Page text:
To minimize the gap size, it is desirable to have the chassis 24 exhibit similar thermal expansion characteristics to that of the screen 22, thereby reducing the expansion differential. In this way, once an imaging system is arranged, the overall expansion noted in the screens is substantially matched by that of the underlying chassis platform. To achieve this, one option is to provide a chassis of plastic or similar construction having a comparable coefficient of thermal expansion (CTE) to the screen assembly. As the screen expands, so too does the chassis, thereby maintaining the expansion differential to a minimum. Unfortunately, a plastic chassis has potentially poor performance with respect to dimensional stability, particularly as it relates to component positioning. A plastic chassis may twist and distort as it expands and contracts, resulting in misalignment of the optical components.

For greater dimensional stability, the chassis 24 of each microtile unit 20 is configured to generally comprise a rigid frame 34, and at least one expandable interface pad 36, as shown schematically in FIGS. 5a and 5b. The rigid frame 34 is made from a material with a CTE lower than the screen CTE, and which has the dimensional stability to maintain mating components in proper alignment. The rigid frame, 34 may also be configured to permit mounting of the microtile unit 20 to a supporting structure, such as a wall. Non-limiting examples of suitable materials for the chassis include aluminum, magnesium, and glass-filled nylon.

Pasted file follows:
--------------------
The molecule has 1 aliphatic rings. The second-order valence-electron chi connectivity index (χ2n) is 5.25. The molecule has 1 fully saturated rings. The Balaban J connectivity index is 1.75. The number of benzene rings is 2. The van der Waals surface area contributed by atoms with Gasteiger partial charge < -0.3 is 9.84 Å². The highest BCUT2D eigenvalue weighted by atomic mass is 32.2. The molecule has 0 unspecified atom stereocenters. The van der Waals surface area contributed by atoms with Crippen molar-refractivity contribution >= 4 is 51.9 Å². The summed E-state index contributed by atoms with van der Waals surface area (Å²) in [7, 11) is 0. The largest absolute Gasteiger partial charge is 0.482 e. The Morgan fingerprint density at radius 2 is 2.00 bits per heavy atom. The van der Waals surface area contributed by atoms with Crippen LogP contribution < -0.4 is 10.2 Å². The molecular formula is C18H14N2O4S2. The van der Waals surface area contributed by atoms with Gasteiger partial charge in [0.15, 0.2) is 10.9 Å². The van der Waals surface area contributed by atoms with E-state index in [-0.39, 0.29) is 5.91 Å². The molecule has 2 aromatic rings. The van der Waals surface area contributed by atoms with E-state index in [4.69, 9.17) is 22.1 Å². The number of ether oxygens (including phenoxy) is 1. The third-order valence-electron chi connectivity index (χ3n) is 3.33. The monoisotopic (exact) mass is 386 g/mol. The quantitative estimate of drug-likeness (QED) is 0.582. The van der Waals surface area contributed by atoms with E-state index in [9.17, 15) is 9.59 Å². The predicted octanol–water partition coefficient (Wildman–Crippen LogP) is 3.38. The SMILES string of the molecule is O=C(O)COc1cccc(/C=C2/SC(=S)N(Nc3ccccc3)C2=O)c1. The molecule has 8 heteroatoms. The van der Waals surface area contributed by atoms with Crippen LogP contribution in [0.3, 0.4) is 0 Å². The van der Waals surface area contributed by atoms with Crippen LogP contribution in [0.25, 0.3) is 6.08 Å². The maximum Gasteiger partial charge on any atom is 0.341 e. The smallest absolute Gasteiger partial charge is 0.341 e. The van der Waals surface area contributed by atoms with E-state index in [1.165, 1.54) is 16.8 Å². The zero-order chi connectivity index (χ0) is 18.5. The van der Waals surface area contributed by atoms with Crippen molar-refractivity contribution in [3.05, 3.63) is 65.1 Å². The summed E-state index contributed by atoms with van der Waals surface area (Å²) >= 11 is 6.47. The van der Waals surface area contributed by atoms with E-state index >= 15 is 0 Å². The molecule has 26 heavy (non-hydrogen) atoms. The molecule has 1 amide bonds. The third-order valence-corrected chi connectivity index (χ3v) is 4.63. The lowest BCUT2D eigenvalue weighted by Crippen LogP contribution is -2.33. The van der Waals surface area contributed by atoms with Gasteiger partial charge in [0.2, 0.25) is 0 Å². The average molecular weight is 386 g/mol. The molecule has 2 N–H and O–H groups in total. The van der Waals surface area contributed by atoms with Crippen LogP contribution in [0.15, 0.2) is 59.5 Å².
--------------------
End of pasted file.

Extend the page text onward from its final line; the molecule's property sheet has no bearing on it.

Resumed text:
The interface pad 36 is generally a unitary block of material demonstrating a higher CTE than the screen CTE. While the interface pad may be a separate feature on the microtile unit to allow for chassis expansion, the interface pad may also be configured similar to and as a replacement of the aforementioned coupling mechanism to permit registration or alignment of the microtile unit with other microtile units. Whatever the arrangement, the chassis 24 and pad 36 dimensions will be set appropriately so that the combined thermal expansions of the rigid frame 34 and the pad 36 will substantially match the thermal expansion of the screen 22. As such, in an imaging system comprising a plurality of microtile units, the overall expansion noted in the screens is substantially matched by that of the chassis platform.

As the operating temperature increase, both the screen 22 and interface pads 36 expand. In the example shown in FIG. 6, the screen expands from a first state 28 to a second state 30, while the pad similarly expands from a first state 28a to a second state 30a. As such, the pads 36 effectively urge adjacently positioned microtile units away from one another, thereby maintaining the gap to reduce the likelihood of damaging screen compression or collision. A non-limiting example of a suitable material for the interface pad 36 includes Quadrant's Tivar 1000 UHMW PE having a GTE of 3.6 mm/m-10C. Other exemplary materials include, but are not limited to DuPont Teflon, DuPont Hytrel, Kolon SPELLOY PC+ABS, and Kolon NOPLA PEN-PET.

While the present embodiment is illustrated using two adjacently positioned pads, dimensioned for example to be registered relative to one another, in some embodiments, one pad 36 can be used, as shown in FIG. 7. In this configuration, one pad is located between two adjacent microtile units 20 so as to provide the necessary expansion. It is also possible that a plurality of pads may be spaced along any one side of a microtile unit, as shown in FIG. 8 in which two pad pairs are used.

Table 1 provides an exemplary set of thermal expansion characteristics of a rigid chassis compared to a screen.

TABLE 1 Thermal Expansion of Chassis and Screen (no interface pad) CTE Nominal (mm/m- Width increase Width at Component Width (mm) 10 C.) over 40 C. (mm) Temp (mm)

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stats Patent Info
Application #
US 20100026973 A1
Publish Date
02/04/2010
Document #
12183653
File Date
07/31/2008
USPTO Class
353119
Other USPTO Classes
International Class
03B21/14
Drawings
11